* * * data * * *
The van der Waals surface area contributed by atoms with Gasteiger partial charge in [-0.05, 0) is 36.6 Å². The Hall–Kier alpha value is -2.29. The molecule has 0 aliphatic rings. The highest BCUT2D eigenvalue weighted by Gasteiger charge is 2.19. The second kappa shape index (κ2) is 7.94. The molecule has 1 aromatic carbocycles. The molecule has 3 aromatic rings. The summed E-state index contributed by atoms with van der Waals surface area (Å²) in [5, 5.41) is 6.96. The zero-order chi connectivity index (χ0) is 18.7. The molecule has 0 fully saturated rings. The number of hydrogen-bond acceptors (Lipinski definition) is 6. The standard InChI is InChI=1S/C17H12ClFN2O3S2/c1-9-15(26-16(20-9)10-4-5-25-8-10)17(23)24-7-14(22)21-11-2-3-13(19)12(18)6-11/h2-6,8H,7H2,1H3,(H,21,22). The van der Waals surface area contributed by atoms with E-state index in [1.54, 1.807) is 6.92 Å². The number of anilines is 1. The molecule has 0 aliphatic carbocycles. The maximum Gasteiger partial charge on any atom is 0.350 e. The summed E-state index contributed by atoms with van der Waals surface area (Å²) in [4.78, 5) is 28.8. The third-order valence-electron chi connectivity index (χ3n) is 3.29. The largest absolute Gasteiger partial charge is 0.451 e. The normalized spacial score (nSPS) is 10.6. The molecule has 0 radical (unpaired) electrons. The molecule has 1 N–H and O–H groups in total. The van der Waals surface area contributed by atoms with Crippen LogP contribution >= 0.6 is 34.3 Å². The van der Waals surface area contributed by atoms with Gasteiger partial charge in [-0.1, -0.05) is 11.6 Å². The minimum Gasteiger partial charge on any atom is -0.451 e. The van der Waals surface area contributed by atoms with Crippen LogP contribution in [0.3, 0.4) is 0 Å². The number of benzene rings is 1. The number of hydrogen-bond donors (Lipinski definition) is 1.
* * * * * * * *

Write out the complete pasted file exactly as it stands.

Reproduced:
The van der Waals surface area contributed by atoms with Gasteiger partial charge in [-0.05, 0) is 36.6 Å². The Hall–Kier alpha value is -2.29. The molecule has 0 aliphatic rings. The highest BCUT2D eigenvalue weighted by Gasteiger charge is 2.19. The second kappa shape index (κ2) is 7.94. The molecule has 1 aromatic carbocycles. The molecule has 3 aromatic rings. The summed E-state index contributed by atoms with van der Waals surface area (Å²) in [5, 5.41) is 6.96. The zero-order chi connectivity index (χ0) is 18.7. The molecule has 0 fully saturated rings. The number of hydrogen-bond acceptors (Lipinski definition) is 6. The standard InChI is InChI=1S/C17H12ClFN2O3S2/c1-9-15(26-16(20-9)10-4-5-25-8-10)17(23)24-7-14(22)21-11-2-3-13(19)12(18)6-11/h2-6,8H,7H2,1H3,(H,21,22). The van der Waals surface area contributed by atoms with E-state index in [1.54, 1.807) is 6.92 Å². The number of anilines is 1. The molecule has 0 aliphatic carbocycles. The maximum Gasteiger partial charge on any atom is 0.350 e. The summed E-state index contributed by atoms with van der Waals surface area (Å²) in [4.78, 5) is 28.8. The third-order valence-electron chi connectivity index (χ3n) is 3.29. The largest absolute Gasteiger partial charge is 0.451 e. The normalized spacial score (nSPS) is 10.6. The molecule has 0 radical (unpaired) electrons. The molecule has 1 N–H and O–H groups in total. The van der Waals surface area contributed by atoms with Crippen LogP contribution >= 0.6 is 34.3 Å². The van der Waals surface area contributed by atoms with Gasteiger partial charge in [-0.1, -0.05) is 11.6 Å². The minimum Gasteiger partial charge on any atom is -0.451 e. The van der Waals surface area contributed by atoms with Crippen LogP contribution in [0.3, 0.4) is 0 Å². The number of benzene rings is 1. The number of hydrogen-bond donors (Lipinski definition) is 1.